20. […] Caution – Read At Your Own Risk | Blogging Without A Blog […]

  21. Holy Cow! Why can’t the government just stay the hell out of my business? Regulation always creates bureaucracy and a much greater waste of tax dollars than the revenue they might generate from fines.

    I’ve always respected the bloggers who make it clear when they are receiving an affiliate commission form a product. But I don’t think they ought to apologize for making money. For example you have built up a following here by your hard work and community building. Thus you deserve to profit from endorsements if you choose to.

    As bloggers we have the opportunity to be merchants of commerce and we ought to cash in. Keeping the money flowing is good for all.
    .-= Check out Tom Volkar / Delightful Work´s awesome post: Is Your Business Authentic? =-.

    • Barbara SwaffordNo Gravatar says:

      Thank you Tom,

      That’s true. As bloggers we do have the opportunity to be merchants, and we should not have to apologize for wanting to make money with our blogs.

      Being self employed, I know what you mean about government regulations. Sometimes it can feel overwhelming.

  22. Hi Barbara,
    This ruling makes sense. I’m not making money off my blog at this time, though dreams of being as big as Dooce (http://www.dooce.com), for example, and supporting both my husband and I at home by my blog’s ad revenues alone are outrageously fun to imagine!!

    Thank you for keeping us posted on all the latest legal stuff related to blogging.
    .-= Check out Jodi at Joy Discovered´s awesome post: Opinions, Gratitude and Bridging the Gap =-.

    • Barbara SwaffordNo Gravatar says:

      You’re welcome Jodi,

      Not only is it fun to imagine being as big as Dooce, but she is also a great example of what we can do with our blogs if we put our mind to it.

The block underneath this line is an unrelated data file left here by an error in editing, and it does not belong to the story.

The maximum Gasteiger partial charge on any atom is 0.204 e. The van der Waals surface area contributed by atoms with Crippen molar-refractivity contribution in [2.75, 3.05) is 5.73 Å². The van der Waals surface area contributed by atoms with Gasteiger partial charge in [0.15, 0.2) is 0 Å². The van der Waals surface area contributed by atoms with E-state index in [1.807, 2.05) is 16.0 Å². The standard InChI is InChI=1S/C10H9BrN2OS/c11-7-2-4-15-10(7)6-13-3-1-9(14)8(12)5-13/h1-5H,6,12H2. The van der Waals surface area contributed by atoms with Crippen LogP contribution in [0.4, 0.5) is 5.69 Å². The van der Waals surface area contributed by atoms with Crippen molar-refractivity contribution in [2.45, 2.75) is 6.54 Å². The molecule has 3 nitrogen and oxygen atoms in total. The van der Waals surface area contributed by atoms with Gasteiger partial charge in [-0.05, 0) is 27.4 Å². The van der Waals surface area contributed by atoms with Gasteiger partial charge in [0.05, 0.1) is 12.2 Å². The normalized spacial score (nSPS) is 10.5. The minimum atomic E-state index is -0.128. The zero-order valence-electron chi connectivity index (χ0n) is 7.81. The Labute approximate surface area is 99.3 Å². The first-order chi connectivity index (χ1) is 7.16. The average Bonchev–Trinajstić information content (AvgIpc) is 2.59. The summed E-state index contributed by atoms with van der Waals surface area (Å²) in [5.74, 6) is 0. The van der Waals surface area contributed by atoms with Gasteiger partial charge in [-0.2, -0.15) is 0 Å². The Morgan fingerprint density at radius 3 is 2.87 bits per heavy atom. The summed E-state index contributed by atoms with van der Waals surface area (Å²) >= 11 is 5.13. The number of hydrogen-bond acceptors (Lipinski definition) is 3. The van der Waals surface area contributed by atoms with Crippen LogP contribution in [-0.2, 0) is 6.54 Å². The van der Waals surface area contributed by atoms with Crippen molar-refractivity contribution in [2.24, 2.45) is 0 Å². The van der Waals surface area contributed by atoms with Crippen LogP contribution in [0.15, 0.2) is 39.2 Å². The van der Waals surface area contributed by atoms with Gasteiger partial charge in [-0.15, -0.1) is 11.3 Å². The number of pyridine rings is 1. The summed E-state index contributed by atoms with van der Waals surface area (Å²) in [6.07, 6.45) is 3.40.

BTW: Did you see her when she was on Oprah?

  23. PatriciaNo Gravatar says:

    Once again something that is working is hurting someone else who might not be evolving.

    I have always declared my blog as part of my business and kept amazing records and an accountant.

    After an hour interview with the “church” committees this week…they were excited about my blogging, workshops, and group work out – especially with women vets….then they said….why are you not in church everyweek? You must have a spiritual practice….they did not get it….and the church does not meet my spiritual needs or pay me….ever.

    Amazon is the only place that pays me right now…I purchase the books I review and only get a few cents if someone purchases something off my site. The military does not pay me….

    It is important to be aware of these things and Thank you Barbara for educating us in your superior classroom….

    but I think someone is behind this like newspapers and marketers.
    Churches and Governments are always slow responders and understanders…
    .-= Check out Patricia´s awesome post: Thoughts about Microwave Ovens! =-.

    • Barbara SwaffordNo Gravatar says:

      You’re welcome Patricia,

      That’s smart on your part to consider your blog as a business. Keeping accurate records (even if we don’t make a lot of money) is a great practice to get into for when the day comes that we do.

      I know what you mean about Amazon. They don’t pay much, but every penny does add up.

      Hang in there, Patricia. I think we can all have a bright future.

  24. Lori HoeckNo Gravatar says:

    I see it as an early shot in a war on controlling bloggers and the internet. I see it as a stab at the rights of free speech. Bloggers have interactions and conversations. The government wants to interfere with that?

    If scams are a problem, educate people on them. If trust is an issue, learn to research the writers to see if they are trustworthy. If blogging is a business, learn to run it accordingly. NONE of these require “Play nice or else, children” interference from the government.
    .-= Check out Lori Hoeck´s awesome post: How to deal with the bully and bullying — a senior karate instructor’s view, part one =-.

    • Barbara SwaffordNo Gravatar says:

      Hi Lori,

      After reading Patricia’s comment and now yours, you’ve both raised the issue of who is behind this new regulation. With the internet being so powerful and news getting out so quickly on blogs and social media sites, it must raise concerns to those in the government.